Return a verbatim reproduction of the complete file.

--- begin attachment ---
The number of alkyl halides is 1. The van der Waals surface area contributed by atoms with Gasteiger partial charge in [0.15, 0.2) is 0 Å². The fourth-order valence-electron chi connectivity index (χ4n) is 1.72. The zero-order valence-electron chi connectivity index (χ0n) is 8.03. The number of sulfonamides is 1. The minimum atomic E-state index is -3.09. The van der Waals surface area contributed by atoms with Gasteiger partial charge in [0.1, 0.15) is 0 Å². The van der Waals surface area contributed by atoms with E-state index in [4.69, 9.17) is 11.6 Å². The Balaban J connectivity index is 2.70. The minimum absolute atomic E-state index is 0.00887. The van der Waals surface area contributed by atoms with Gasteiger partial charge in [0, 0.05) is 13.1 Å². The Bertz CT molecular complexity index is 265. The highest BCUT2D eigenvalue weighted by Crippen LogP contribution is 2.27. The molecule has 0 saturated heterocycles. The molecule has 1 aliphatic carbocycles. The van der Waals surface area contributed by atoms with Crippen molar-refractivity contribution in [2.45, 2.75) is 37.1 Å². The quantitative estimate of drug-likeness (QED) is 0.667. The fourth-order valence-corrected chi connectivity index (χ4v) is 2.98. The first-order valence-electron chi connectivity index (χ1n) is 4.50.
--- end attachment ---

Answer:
The number of alkyl halides is 1. The van der Waals surface area contributed by atoms with Gasteiger partial charge in [0.15, 0.2) is 0 Å². The fourth-order valence-electron chi connectivity index (χ4n) is 1.72. The zero-order valence-electron chi connectivity index (χ0n) is 8.03. The number of sulfonamides is 1. The minimum atomic E-state index is -3.09. The van der Waals surface area contributed by atoms with Gasteiger partial charge in [0.1, 0.15) is 0 Å². The van der Waals surface area contributed by atoms with E-state index in [4.69, 9.17) is 11.6 Å². The Balaban J connectivity index is 2.70. The minimum absolute atomic E-state index is 0.00887. The van der Waals surface area contributed by atoms with Gasteiger partial charge in [0, 0.05) is 13.1 Å². The Bertz CT molecular complexity index is 265. The highest BCUT2D eigenvalue weighted by Crippen LogP contribution is 2.27. The molecule has 0 saturated heterocycles. The molecule has 1 aliphatic carbocycles. The van der Waals surface area contributed by atoms with Crippen molar-refractivity contribution in [2.45, 2.75) is 37.1 Å². The quantitative estimate of drug-likeness (QED) is 0.667. The fourth-order valence-corrected chi connectivity index (χ4v) is 2.98. The first-order valence-electron chi connectivity index (χ1n) is 4.50.